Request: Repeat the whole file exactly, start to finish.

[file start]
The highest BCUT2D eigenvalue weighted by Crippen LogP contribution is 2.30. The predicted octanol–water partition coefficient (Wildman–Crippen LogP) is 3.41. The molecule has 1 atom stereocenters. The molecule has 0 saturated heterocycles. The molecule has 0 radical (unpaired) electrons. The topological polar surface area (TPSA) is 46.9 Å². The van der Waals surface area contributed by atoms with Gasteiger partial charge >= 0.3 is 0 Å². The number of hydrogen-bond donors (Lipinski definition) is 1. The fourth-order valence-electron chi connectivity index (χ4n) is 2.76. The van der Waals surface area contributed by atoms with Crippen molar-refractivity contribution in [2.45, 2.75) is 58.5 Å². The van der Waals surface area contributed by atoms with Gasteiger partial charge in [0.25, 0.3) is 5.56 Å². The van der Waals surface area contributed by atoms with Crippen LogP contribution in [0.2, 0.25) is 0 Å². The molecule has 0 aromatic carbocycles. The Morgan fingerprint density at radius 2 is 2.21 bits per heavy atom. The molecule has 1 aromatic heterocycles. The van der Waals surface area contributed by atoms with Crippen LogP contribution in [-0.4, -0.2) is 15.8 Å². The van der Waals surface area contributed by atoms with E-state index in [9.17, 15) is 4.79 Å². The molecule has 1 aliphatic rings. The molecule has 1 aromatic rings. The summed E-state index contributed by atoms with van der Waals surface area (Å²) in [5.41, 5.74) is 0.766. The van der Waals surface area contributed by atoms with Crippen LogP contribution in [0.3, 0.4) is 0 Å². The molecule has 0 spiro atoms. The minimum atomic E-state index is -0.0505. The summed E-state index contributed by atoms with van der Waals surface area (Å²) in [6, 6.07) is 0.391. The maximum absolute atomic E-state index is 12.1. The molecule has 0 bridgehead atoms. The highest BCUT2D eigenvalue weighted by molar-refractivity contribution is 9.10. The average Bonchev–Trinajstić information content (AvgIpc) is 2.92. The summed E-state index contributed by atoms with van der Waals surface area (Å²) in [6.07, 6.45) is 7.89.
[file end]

The highest BCUT2D eigenvalue weighted by Crippen LogP contribution is 2.30. The predicted octanol–water partition coefficient (Wildman–Crippen LogP) is 3.41. The molecule has 1 atom stereocenters. The molecule has 0 saturated heterocycles. The molecule has 0 radical (unpaired) electrons. The topological polar surface area (TPSA) is 46.9 Å². The van der Waals surface area contributed by atoms with Gasteiger partial charge >= 0.3 is 0 Å². The number of hydrogen-bond donors (Lipinski definition) is 1. The fourth-order valence-electron chi connectivity index (χ4n) is 2.76. The van der Waals surface area contributed by atoms with Crippen molar-refractivity contribution in [2.45, 2.75) is 58.5 Å². The van der Waals surface area contributed by atoms with Gasteiger partial charge in [0.25, 0.3) is 5.56 Å². The van der Waals surface area contributed by atoms with Crippen LogP contribution in [0.2, 0.25) is 0 Å². The molecule has 0 aromatic carbocycles. The Morgan fingerprint density at radius 2 is 2.21 bits per heavy atom. The molecule has 1 aromatic heterocycles. The van der Waals surface area contributed by atoms with Crippen LogP contribution in [-0.4, -0.2) is 15.8 Å². The van der Waals surface area contributed by atoms with E-state index in [9.17, 15) is 4.79 Å². The molecule has 1 aliphatic rings. The molecule has 1 aromatic rings. The summed E-state index contributed by atoms with van der Waals surface area (Å²) in [5.41, 5.74) is 0.766. The van der Waals surface area contributed by atoms with Crippen LogP contribution in [0.3, 0.4) is 0 Å². The molecule has 0 spiro atoms. The minimum atomic E-state index is -0.0505. The summed E-state index contributed by atoms with van der Waals surface area (Å²) in [6, 6.07) is 0.391. The maximum absolute atomic E-state index is 12.1. The molecule has 0 bridgehead atoms. The highest BCUT2D eigenvalue weighted by molar-refractivity contribution is 9.10. The average Bonchev–Trinajstić information content (AvgIpc) is 2.92. The summed E-state index contributed by atoms with van der Waals surface area (Å²) in [6.07, 6.45) is 7.89.